In truth, one should need to demonstrate ID to both work at Instacart and vote in an election, but these companies are too beholden to left-wing activists, and thus have lost any shred of credibility to comment on the issues of the day.

Instacart did not immediately respond to a request for comment by The Federalist.


It’s Long Past Time For Conservatives To Boycott Corporations That Hate Them

So much fuss in the past several weeks has been about the Georgia election bill. Naturally, given the legacy media’s editorializing of the false premise that Republican Gov. Brian Kemp’s signed measure restricts voting rights, the leftist mob has sought to put pressure on corporations to denounce S.B. 202.

Thus, Major League Baseball cratered. The MLB announced last Friday the relocation of its All-Star Game, which was scheduled in July at Truist Park, where the Atlanta Braves play. The game will now take place in Denver, Colorado, at Coors Field, the Rockies’ home field.

Other corporations bowed down to the mob as well, including Delta Air Lines, JPMorgan Chase, ViacomCBS, Citigroup, Cisco, UPS, and Merck. The hashtag #BoycottCocaCola trended on Twitter last week, culminating in CEO James Quincey virtue-signaling about how the bill is “unacceptable.”

“It is a step backwards, and it does not promote principles we have stood for in Georgia around broad access to voting and voter convenience, about ensuring election integrity,” the beverage executive said.

“What we do is we raise the specter of voter fraud and now we restrict legal voters, eligible voters with the ability to cast ballots,” claimed Merck Chairman and CEO Ken Frazier. “And that’s what’s wrong with this bill — because democracy depends on every voter in this country having free and fair access to vote without discrimination and without undue hindrance.”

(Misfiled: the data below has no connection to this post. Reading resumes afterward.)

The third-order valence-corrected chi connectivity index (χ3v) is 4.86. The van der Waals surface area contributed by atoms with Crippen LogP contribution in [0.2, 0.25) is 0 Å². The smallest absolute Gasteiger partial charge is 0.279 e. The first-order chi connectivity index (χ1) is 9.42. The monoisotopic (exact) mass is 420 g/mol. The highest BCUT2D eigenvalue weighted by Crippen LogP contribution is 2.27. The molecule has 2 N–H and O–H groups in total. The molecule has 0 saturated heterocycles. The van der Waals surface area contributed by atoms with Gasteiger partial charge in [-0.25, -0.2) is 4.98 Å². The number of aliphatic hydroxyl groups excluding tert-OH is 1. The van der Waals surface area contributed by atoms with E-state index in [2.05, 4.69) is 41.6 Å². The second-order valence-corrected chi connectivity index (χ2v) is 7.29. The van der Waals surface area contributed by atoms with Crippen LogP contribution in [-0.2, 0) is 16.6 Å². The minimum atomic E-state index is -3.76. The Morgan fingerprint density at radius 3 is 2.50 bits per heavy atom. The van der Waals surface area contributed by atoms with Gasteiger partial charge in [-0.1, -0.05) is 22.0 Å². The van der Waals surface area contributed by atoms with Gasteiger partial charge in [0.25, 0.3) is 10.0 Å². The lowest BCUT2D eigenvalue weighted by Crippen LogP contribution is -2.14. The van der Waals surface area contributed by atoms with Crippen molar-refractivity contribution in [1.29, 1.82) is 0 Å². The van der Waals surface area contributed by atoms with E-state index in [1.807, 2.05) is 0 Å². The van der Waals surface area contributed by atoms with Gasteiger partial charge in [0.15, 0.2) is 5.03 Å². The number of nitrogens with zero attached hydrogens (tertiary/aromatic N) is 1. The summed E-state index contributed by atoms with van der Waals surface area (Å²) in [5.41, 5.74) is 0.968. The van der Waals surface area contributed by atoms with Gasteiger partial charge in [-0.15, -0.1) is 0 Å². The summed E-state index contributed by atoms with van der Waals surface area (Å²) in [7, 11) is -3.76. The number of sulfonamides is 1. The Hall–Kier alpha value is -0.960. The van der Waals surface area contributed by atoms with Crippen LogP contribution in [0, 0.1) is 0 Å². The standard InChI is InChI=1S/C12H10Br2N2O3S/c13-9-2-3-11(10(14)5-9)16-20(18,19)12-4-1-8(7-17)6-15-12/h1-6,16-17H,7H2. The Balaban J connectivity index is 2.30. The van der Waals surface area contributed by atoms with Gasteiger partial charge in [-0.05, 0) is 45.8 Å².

All of the bumper sticker aphorisms about democracy and election integrity are in response to a bill that mandates voter identification for absentee ballots and prohibits partisan actors from passing out gifts to voters in line at the polls, among other provisions that should be uncontroversial.

It is truly appalling the degree to which the left sees election security as oppressive or racist nowadays. While these corporations are within their rights to take political positions, conservatives ought to take a page from the left’s playbook and announce the boycott of organizations that 1) callously reject ordered liberty and 2) are willing to appease the far-left at all costs.

It’s time for the right to get tough — and to stop supporting groups that do not support them.

Consider the Chicken Sandwich Wars

For years, the left has understood it can affect the culture through boycotting. Regardless of flawed motives and immoral outbursts, Democrats have done this much more effectively than the right. Case and point: fast-food chain Chick-fil-A.

The left has exhaustingly fomented over Chick-fil-A’s stance as a Christian organization. After vocal leftists claimed they would stop eating at Chick-fil-A in 2012 — despite the business booming regardless long after president Dan Cathy came out against gay marriage — in due time, the company gave in to the mob from a public relations standpoint.